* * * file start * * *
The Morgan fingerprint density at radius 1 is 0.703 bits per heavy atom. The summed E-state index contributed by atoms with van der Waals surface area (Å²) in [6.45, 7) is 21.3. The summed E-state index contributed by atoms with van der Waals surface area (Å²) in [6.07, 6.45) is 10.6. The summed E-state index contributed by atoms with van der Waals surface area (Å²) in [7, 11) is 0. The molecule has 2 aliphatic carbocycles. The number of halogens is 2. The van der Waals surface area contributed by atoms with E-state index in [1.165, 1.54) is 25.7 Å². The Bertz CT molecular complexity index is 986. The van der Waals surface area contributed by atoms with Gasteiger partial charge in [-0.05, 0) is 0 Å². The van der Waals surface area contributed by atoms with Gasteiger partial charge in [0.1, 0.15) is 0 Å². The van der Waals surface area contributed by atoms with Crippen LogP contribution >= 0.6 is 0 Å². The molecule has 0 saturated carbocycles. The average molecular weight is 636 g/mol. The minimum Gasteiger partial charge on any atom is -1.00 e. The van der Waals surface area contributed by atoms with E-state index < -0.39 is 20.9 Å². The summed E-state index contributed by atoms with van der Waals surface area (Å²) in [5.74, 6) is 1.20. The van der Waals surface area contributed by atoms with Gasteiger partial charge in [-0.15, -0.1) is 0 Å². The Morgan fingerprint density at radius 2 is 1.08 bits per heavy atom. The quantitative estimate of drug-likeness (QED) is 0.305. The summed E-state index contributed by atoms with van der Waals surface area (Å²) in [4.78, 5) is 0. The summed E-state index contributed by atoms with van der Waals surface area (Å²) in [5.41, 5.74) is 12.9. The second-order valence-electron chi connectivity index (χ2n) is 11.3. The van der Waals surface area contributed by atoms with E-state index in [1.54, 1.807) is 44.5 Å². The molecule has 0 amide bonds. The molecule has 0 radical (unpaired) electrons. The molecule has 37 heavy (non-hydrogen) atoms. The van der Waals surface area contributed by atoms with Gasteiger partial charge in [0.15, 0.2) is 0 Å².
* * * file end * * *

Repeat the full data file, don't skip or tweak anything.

The Morgan fingerprint density at radius 1 is 0.703 bits per heavy atom. The summed E-state index contributed by atoms with van der Waals surface area (Å²) in [6.45, 7) is 21.3. The summed E-state index contributed by atoms with van der Waals surface area (Å²) in [6.07, 6.45) is 10.6. The summed E-state index contributed by atoms with van der Waals surface area (Å²) in [7, 11) is 0. The molecule has 2 aliphatic carbocycles. The number of halogens is 2. The van der Waals surface area contributed by atoms with E-state index in [1.165, 1.54) is 25.7 Å². The Bertz CT molecular complexity index is 986. The van der Waals surface area contributed by atoms with Gasteiger partial charge in [-0.05, 0) is 0 Å². The van der Waals surface area contributed by atoms with Gasteiger partial charge in [0.1, 0.15) is 0 Å². The van der Waals surface area contributed by atoms with Crippen LogP contribution >= 0.6 is 0 Å². The molecule has 0 saturated carbocycles. The average molecular weight is 636 g/mol. The minimum Gasteiger partial charge on any atom is -1.00 e. The van der Waals surface area contributed by atoms with E-state index < -0.39 is 20.9 Å². The summed E-state index contributed by atoms with van der Waals surface area (Å²) in [5.74, 6) is 1.20. The van der Waals surface area contributed by atoms with Gasteiger partial charge in [-0.15, -0.1) is 0 Å². The Morgan fingerprint density at radius 2 is 1.08 bits per heavy atom. The quantitative estimate of drug-likeness (QED) is 0.305. The summed E-state index contributed by atoms with van der Waals surface area (Å²) in [4.78, 5) is 0. The summed E-state index contributed by atoms with van der Waals surface area (Å²) in [5.41, 5.74) is 12.9. The second-order valence-electron chi connectivity index (χ2n) is 11.3. The van der Waals surface area contributed by atoms with E-state index in [1.54, 1.807) is 44.5 Å². The molecule has 0 amide bonds. The molecule has 0 radical (unpaired) electrons. The molecule has 37 heavy (non-hydrogen) atoms. The van der Waals surface area contributed by atoms with Gasteiger partial charge in [0.15, 0.2) is 0 Å².